It’s best when the cell walls of the fruit remain intact, so the health benefits of whole fruit would not necessarily apply to fresh juicing and commercially-produced fruit juices or juice drinks, for those of you wondering.
Juices with the fiber removed, such as most commercially-produced juices, are the most concerning. If you’re juicing, it’s better to blend the fruit juice with the fiber in a blender, rather than juice it with a juicer designed to remove the fiber, but neither fruity liquid offers the benefits of whole fruit.
It’s the intact cell walls in fruit that give the liver more time to metabolize the sugar that you’ve eaten, which reduces the risk of blood sugar spikes and the associated stresses on the pancreas from excessive insulin production that can lead to diabetes.
In fact, in the same NYT article, all three medical experts cited advised against juicing. The necessity of chewing fruit slows us down when we eat it whole, versus the way we might guzzle down a glass of fruit juice sending sugar into our systems much more quickly.
Dr. David Katz is quoted saying that while dried fruit concentrates sugar and calories, making it easier to overeat, it contains an intact cellular structure and all the benefits of fruity fiber, making it second only to whole fruit.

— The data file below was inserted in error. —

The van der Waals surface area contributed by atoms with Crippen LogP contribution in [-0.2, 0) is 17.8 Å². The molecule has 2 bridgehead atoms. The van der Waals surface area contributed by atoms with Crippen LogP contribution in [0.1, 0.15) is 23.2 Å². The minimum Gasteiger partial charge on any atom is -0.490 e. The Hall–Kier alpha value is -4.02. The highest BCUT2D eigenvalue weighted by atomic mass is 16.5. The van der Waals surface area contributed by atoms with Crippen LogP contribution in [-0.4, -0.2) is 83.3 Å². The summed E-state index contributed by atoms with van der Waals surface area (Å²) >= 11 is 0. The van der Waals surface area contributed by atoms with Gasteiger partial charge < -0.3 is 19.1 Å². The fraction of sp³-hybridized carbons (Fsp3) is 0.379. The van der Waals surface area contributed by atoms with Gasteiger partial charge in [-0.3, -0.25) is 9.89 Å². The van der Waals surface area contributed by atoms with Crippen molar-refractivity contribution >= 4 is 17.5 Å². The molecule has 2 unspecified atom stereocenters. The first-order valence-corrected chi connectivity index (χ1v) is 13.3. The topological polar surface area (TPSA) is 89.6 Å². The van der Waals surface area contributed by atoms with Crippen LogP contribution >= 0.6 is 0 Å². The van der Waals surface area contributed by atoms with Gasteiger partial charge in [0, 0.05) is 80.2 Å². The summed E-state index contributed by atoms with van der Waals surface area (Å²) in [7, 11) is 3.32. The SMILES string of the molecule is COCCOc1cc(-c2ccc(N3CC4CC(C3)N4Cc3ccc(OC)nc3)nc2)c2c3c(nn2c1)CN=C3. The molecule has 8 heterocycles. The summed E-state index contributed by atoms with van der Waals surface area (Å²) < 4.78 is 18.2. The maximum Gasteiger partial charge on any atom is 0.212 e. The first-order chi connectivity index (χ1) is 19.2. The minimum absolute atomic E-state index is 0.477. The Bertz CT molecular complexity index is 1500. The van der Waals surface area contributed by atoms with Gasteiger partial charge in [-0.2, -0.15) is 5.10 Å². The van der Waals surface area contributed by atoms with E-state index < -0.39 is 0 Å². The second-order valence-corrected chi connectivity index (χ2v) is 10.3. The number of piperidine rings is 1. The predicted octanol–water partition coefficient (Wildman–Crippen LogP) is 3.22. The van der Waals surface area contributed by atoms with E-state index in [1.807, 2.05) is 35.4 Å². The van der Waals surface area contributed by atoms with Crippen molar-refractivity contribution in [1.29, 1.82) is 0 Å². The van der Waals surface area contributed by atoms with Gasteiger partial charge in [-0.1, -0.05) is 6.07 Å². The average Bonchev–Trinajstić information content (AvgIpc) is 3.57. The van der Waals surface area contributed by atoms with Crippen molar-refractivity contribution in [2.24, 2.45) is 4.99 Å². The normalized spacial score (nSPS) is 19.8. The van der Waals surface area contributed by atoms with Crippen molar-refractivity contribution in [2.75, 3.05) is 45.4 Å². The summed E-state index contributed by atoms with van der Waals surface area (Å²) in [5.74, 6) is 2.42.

Other Benefits of the Fiber in Whole Fruit
The fiber, and water, in fruit can also help create a feeling of satiety, or fullness. The fiber in fruit slows down its digestion. This means that the fruit travels considerably further down the intestines. The satiety hormones leptin and ghrelin that shape our appetite and hunger signals tend to hang out here. Processed foods, on the other hand, typically digest in the first few feet of the intestinal tract.
So, in other words, the same grams of sugar in a soft drink versus an apple or orange will have a radically different effect on your body. What that means is that all “grams” of sugar are most definitely not created equal. You can’t just look at the quantity of sugar that a food or beverage to know how benign or detrimental it will be to your health.
Another benefit of fiber is that it may contribute to a healthy gut microbiome. Whether it’s from lettuce, brown rice, carrots, beans or yes, whole fruit. Fiber may be indigestible to humans, but hundreds of species of good bacteria in our intestinal tract feed on it. In turn helps us maintain a healthy immune system.
Researchers are finding connections between gut microbiome health and an increasing number of health conditions. Some of these diseases are a stroke, dementia, cardiovascular disease and autism. And did you know that eating a high-fiber diet correlates with an overall lower mortality rate? That’s right! Eat fruit, live longer. Sounds like a plan to me!
Nature Knows Best
It’s smart to be concerned about the very real dangers of added, refined sugars. The truth about fruit sugar is that when it comes to nature’s dessert, whole fruit, go ahead and enjoy yourself! Your body, and your waistline will love you for it.
And, check out this 60 Minutes segment asking, “Is Sugar Toxic.”